# 2.S1. Convergence concepts

$\newcommand{\argmin}{\mathop{\mathrm{argmin}}\limits}$ $\newcommand{\argmax}{\mathop{\mathrm{argmax}}\limits}$

This is a quick review of convergence concepts and their relations.

## Relationship between convergence concepts

$X_n \overset{L^p}{\to} X \implies X_n \overset{P}{\to} X.$

I already mentioned the proof of it: Use Markov-Chebyshev inequality.

Let $X_n, X \in L^p$ be random variables that $X_n \overset{P}{\to} X.$ If there exists $Y\in L^p$ such that $|X_n - X| \le Y$ for all $n$, then $X_n \overset{L^p}{\to} X.$

The result directly follows from the dominated convergence theorem.

For $1\le q < p$, $X_n \overset{L^p}{\to} X \implies X_n \overset{L^q}{\to} X.$

This is from the Jensen’s inequality. Hölder’s inequality can also yield the result. Relationship between convergence concepts.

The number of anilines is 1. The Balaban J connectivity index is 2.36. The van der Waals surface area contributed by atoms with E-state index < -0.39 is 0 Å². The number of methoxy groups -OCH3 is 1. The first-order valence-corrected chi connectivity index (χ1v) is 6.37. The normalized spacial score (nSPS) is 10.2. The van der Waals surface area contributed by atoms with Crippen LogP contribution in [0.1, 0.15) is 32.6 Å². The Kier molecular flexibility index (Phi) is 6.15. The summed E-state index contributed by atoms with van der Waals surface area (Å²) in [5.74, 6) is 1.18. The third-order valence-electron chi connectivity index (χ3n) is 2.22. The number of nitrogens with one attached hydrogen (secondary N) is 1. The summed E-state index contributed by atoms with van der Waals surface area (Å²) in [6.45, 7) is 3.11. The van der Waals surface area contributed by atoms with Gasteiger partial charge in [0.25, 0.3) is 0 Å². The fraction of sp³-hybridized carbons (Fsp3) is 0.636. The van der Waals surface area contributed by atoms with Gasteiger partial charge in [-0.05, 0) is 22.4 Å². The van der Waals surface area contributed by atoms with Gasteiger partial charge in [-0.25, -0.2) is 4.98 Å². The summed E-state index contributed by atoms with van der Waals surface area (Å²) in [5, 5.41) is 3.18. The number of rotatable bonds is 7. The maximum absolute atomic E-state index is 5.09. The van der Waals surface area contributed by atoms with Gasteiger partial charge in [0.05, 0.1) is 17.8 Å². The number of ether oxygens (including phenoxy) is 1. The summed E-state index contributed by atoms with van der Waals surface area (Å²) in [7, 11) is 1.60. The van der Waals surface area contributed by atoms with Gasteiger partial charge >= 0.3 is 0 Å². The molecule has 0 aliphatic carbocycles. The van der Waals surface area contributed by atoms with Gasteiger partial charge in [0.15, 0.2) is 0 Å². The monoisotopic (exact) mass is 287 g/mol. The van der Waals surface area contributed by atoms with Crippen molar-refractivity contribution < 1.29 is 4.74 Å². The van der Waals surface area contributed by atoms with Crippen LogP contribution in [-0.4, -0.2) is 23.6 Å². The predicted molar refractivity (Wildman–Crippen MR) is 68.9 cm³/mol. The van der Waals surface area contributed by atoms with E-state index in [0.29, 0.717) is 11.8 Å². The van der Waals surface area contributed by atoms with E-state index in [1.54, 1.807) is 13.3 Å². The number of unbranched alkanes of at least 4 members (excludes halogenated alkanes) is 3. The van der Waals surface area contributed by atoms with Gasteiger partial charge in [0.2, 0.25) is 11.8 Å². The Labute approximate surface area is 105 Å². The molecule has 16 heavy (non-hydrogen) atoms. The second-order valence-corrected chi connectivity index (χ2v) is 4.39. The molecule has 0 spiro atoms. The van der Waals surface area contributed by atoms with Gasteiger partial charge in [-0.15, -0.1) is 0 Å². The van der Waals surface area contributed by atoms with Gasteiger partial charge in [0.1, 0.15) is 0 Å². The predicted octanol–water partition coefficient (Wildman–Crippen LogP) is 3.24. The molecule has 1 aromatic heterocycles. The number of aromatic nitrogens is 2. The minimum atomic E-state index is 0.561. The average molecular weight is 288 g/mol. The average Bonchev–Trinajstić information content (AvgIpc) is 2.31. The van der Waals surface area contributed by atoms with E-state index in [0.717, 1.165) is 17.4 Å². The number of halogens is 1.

## Counterexamples

Let $(\Omega, \mathcal{F}, P) = ((0,1], \mathcal{B}((0,1]), \lambda)$ where $\lambda$ is the Lebesgue measure.
Let $X_{n,m}(\omega) = \begin{cases} 1 &,~ \frac{m-1}{2^n} < \omega \le \frac{m}{2^n} \\ 0 &,~ \text{otherwise} \end{cases}$
Let $\{Y_n:~ n\in\mathbb{N}\} = \{X_{1,1}, X_{1,2}, X_{2,1}, X_{2,2}, \cdots\}.$ Then $Y_n \overset{P}{\to} 0$ and $Y_n \overset{L^p}{\to} 0$, but $Y_n \not\to 0 \text{ a.s.}$

Let $(\Omega, \mathcal{F}, P) = ((0,1], \mathcal{B}((0,1]), \lambda)$ where $\lambda$ is the Lebesgue measure.
$X_n(\omega) := \begin{cases} 2^n &,~ 0 < \omega \le \frac{1}{2^n}\\ 0 &,~ \text{otherwise} \end{cases}$
Then $X_n \overset{P}{\to} 0$ but not in $L^p$ nor $a.s.$ In fact, it does not $L^p$-converge to a constant at all if $p > 1.$

Acknowledgement

This post series is based on the textbook Probability: Theory and Examples, 5th edition (Durrett, 2019) and the lecture at Seoul National University, Republic of Korea (instructor: Prof. Johan Lim).